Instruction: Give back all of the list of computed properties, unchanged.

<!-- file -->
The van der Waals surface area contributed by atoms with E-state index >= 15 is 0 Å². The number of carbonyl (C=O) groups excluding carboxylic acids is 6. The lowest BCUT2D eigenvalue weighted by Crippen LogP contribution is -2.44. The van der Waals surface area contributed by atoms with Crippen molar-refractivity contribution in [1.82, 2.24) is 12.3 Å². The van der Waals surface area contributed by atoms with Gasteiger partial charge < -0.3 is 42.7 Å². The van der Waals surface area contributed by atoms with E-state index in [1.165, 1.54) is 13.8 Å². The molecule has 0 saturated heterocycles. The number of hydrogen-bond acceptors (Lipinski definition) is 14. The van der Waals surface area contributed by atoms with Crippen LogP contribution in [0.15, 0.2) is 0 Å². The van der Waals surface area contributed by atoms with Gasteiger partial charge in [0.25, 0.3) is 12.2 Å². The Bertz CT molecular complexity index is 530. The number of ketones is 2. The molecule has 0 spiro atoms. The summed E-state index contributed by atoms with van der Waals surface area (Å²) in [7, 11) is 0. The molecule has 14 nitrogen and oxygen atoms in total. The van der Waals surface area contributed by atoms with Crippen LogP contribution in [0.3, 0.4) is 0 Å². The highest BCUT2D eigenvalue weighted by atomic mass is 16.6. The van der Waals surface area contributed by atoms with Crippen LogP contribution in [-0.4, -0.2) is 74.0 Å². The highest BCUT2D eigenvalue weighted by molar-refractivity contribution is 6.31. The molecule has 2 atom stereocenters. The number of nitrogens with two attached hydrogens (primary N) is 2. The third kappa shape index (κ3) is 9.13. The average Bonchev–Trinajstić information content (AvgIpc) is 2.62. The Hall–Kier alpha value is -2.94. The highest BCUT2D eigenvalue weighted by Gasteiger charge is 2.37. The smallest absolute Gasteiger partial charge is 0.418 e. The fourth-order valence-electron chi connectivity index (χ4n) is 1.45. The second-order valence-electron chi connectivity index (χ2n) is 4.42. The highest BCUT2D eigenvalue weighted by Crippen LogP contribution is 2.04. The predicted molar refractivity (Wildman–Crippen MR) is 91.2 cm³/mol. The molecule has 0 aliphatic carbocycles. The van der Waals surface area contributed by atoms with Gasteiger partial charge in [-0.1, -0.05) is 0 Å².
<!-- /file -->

The van der Waals surface area contributed by atoms with E-state index >= 15 is 0 Å². The number of carbonyl (C=O) groups excluding carboxylic acids is 6. The lowest BCUT2D eigenvalue weighted by Crippen LogP contribution is -2.44. The van der Waals surface area contributed by atoms with Crippen molar-refractivity contribution in [1.82, 2.24) is 12.3 Å². The van der Waals surface area contributed by atoms with Gasteiger partial charge < -0.3 is 42.7 Å². The van der Waals surface area contributed by atoms with E-state index in [1.165, 1.54) is 13.8 Å². The molecule has 0 saturated heterocycles. The number of hydrogen-bond acceptors (Lipinski definition) is 14. The van der Waals surface area contributed by atoms with Crippen LogP contribution in [0.15, 0.2) is 0 Å². The van der Waals surface area contributed by atoms with Gasteiger partial charge in [0.25, 0.3) is 12.2 Å². The Bertz CT molecular complexity index is 530. The number of ketones is 2. The molecule has 0 spiro atoms. The summed E-state index contributed by atoms with van der Waals surface area (Å²) in [7, 11) is 0. The molecule has 14 nitrogen and oxygen atoms in total. The van der Waals surface area contributed by atoms with Crippen LogP contribution in [0.3, 0.4) is 0 Å². The highest BCUT2D eigenvalue weighted by atomic mass is 16.6. The van der Waals surface area contributed by atoms with Crippen LogP contribution in [-0.4, -0.2) is 74.0 Å². The highest BCUT2D eigenvalue weighted by molar-refractivity contribution is 6.31. The molecule has 2 atom stereocenters. The number of nitrogens with two attached hydrogens (primary N) is 2. The third kappa shape index (κ3) is 9.13. The average Bonchev–Trinajstić information content (AvgIpc) is 2.62. The Hall–Kier alpha value is -2.94. The highest BCUT2D eigenvalue weighted by Gasteiger charge is 2.37. The smallest absolute Gasteiger partial charge is 0.418 e. The fourth-order valence-electron chi connectivity index (χ4n) is 1.45. The second-order valence-electron chi connectivity index (χ2n) is 4.42. The highest BCUT2D eigenvalue weighted by Crippen LogP contribution is 2.04. The predicted molar refractivity (Wildman–Crippen MR) is 91.2 cm³/mol. The molecule has 0 aliphatic carbocycles. The van der Waals surface area contributed by atoms with Gasteiger partial charge in [-0.1, -0.05) is 0 Å².